Sunday, December 11, 2011

Ginger Glazed Carrots

Here's a nice little side dish to go with your holiday meals this season.

Ginger Glazed Carrots

8-16 oz. carrots, peeled
3 tbsp butter
3 tbsp honey
1 tbsp lemon juice
1/2 tsp ground ginger
1/4 tsp nutmeg
parsley flakes, for garnish

I used a bag of steamable carrots for this recipe.  You can use regular carrots and either steam them or saute them with some butter.  You basically want them edible before glazing.

In a pan over medium heat, whisk together the butter, honey, lemon juice, ginger and nutmeg.

Add in the prepared carrots and cook for 4-5 minutes, stirring to make sure they are well-coated.

Sprinkle with parsley before serving.

The carrots will have a subtley zingy flavor that will go nicely with chicken or beef.


You can substitute orange juice for lemon juice.  Ginger-orange is also a tasty combo with carrots.

If you wanted to roast your carrots, that would be another way to add a layer of sweetness to the dish.  They can be roasted and then mixed with the glaze before serving.

Wednesday, December 7, 2011

Good and Good for You -- Ginger

Another favorite holiday spice of mine is ginger. Who doesn’t associate Christmas with cute little gingerbread cookies or a nice fragrant loaf of gingerbread (sprinkled with powdered sugar…YUM!)?


Ginger is sold fresh, dried, grated, ground, and crystallized and is used with both savory and sweet dishes.

Ginger is believed to have originated in India. The Persians traders brought ginger out of India and introduced it to the world outside. Though it was a popular spice in India, the Greeks and Romans didn’t really take to it as quickly.

As with many spices, it had a more prominent start as a medicinal tool before moving to the culinary realm. Because ginger facilitates in digestion it was used to create “nutritional” dishes and eventually became a mainstay spice in medieval cookery.

Ginger was/is considered to have aphoristic qualities (which is hard to imagine as you crunch away on a innocent little gingerbread man…or woman…hmmm) and was consumed often with the purpose of enhancing fertility and aiding in population growth.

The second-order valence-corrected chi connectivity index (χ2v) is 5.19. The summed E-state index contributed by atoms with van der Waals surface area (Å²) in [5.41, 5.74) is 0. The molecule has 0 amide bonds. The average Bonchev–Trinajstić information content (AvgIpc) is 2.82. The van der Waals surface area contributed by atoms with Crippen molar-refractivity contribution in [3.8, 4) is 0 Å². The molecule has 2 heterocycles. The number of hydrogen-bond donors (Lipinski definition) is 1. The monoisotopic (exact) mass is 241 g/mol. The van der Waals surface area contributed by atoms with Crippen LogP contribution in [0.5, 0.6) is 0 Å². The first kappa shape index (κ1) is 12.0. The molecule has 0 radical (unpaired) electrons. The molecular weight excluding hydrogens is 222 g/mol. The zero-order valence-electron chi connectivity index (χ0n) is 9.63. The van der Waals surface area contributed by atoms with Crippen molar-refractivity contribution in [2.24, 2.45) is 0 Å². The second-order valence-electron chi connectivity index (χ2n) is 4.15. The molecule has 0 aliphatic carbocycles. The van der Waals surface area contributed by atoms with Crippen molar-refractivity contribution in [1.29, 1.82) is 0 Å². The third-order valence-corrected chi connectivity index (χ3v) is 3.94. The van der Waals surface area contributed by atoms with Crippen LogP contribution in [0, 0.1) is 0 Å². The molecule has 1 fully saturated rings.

Crystallized ginger (ginger preserved in sugar) was considered a delicacy, ginger preserved in syrup as well.

During the Renaissance ginger use dropped in France and other southern European countries because strong flavors were no longer in favor but its use in the Northern Europe (U.K., Germany, Scandinavia) was continued not only in sweet dishes, but savory as well. Ginger ale (soda) and ginger beer (fermented) were heavy consumed, as well as ginger wine during the winter holidays.

Ginger was/is also a key ingredient in production of chutney; that delicious fruit and spice mixture made to accompany savory meats and curries.

Ginger is still considered to having healthful uses.

* It helps quench thirst.
* It aids in digestion.
* It’s effective as a means of subduing motion sickness and nausea (without the accompanying drowsiness).
* One of the main compounds found in ginger (gingerois) is believed to have strong anti-inflammatory properties.

So while you enjoy your spicy ginger goodies this holiday season, think of the good things you are doing for your body in the process.

Sunday, December 4, 2011

Peppermint Cake

Okay, so this is more like an assembly guide than an actual recipe.  This is my quick-n-dirty peppermint cake because (insert whisper here) I used a box cake mix and pre-made icing.  Yeah, I did...but I enhanced it and made it all pretty-like so try it before you judge.  If you are so inclined to start from scratch, then it will be all the more superb for your efforts, but if you're a busy gal (or guy) like me, this is a "quick" way to make something special to, say, celebrate your dad's birthday one day late. (Happy Birthday GP Dad!)

Peppermint Cake

2 8" layers chocolate cake
2 16 oz. containers white icing
1/4 tsp peppermint extract
2 drops red food coloring
Andes Peppermint Crunch Baking Chips

Whip up your favorite chocolate cake recipe, make two 8" cakes.  Allow to cool to room temp.

When you are ready to assemble, brush any excess crumbs off one of the cakes and lay it down on a cake dish or plate.

In a small bowl, mix 2/3 of 1 can of icing with 2 drops of food coloring and 1/4 tsp peppermint extract.

Spread the peppermint icing on the first layer.

Brush any excess crumbs off the second cake and lay on top of the iced first layer.

With the remaining icing from the open container, create a crumb coat.  This is basically a thin layer of icing that captures all the remaining crumbs from the cake.

Put the crumb-coated cake in the fridge (or out on the back porch if its cold and there's no room in your fridge) for about 10-15 minutes to allow the icing to set.

Once the crumb coat is set, use the second container and generously Betty Crocker your cake...this is where you put large dollops of icing on it and swirl-swish the icing on to create the Betty Crocker iced cake look. :)

To finish the cake, sprinkle a layer of Andes Peppermint Crunch Baking Chips around the edge of the cake and lightly sprinkle some on top for good measure.

Serve up with your favorite (peppermint!) ice cream and enjoy the oohs and aahs of your friends and guests (and birthday boys).